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Shell color and pattern variation in Mytilus edulis and its adaptive significance
Mitton, J.B. (1977). Shell color and pattern variation in Mytilus edulis and its adaptive significance. Chesapeake Science 18(4): 387-390
In: Chesapeake Science. Chesapeake Biological Laboratory: Solomons, Md.. ISSN 0009-3262, more
Peer reviewed article  

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Keywords
    Chromatic adaptations; Colour; Regional variations; Water temperature; Mytilus edulis Linnaeus, 1758 [WoRMS]; Marine

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  • Mitton, J.B.

Abstract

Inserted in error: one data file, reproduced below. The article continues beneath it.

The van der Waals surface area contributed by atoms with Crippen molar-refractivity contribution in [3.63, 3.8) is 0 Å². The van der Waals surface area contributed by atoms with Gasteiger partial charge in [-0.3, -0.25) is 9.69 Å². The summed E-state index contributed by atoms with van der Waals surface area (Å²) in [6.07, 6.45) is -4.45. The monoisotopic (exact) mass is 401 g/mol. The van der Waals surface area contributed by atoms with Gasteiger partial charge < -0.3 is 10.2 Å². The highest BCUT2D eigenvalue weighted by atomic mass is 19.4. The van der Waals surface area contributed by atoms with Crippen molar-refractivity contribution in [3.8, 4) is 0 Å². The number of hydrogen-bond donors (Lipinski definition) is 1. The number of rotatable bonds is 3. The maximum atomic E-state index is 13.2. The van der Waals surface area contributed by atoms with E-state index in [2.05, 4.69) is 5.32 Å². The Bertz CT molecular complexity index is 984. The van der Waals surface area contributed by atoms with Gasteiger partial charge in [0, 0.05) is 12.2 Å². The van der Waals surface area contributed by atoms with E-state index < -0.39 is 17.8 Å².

The blue mussel, M. edulis, may be found with some degree of pale striping on the shell. This variation was postulated to have an adaptive significance, with the morphs differing in the proportion of incident sunlight transformed into heat. The hypothesis was tested by studies of geographic variation of the frequencies of the morphs along latitudinal and tidal zone transects, comparisons of sunlit and shaded environments, and by in vivo temperature measurements. The data generally support the hypothesis that striped individuals attain lower temperatures when exposed to sunlight, are favored where mortality from heat stress is common, and are at a disadvantage where mortality from freezing predominates.

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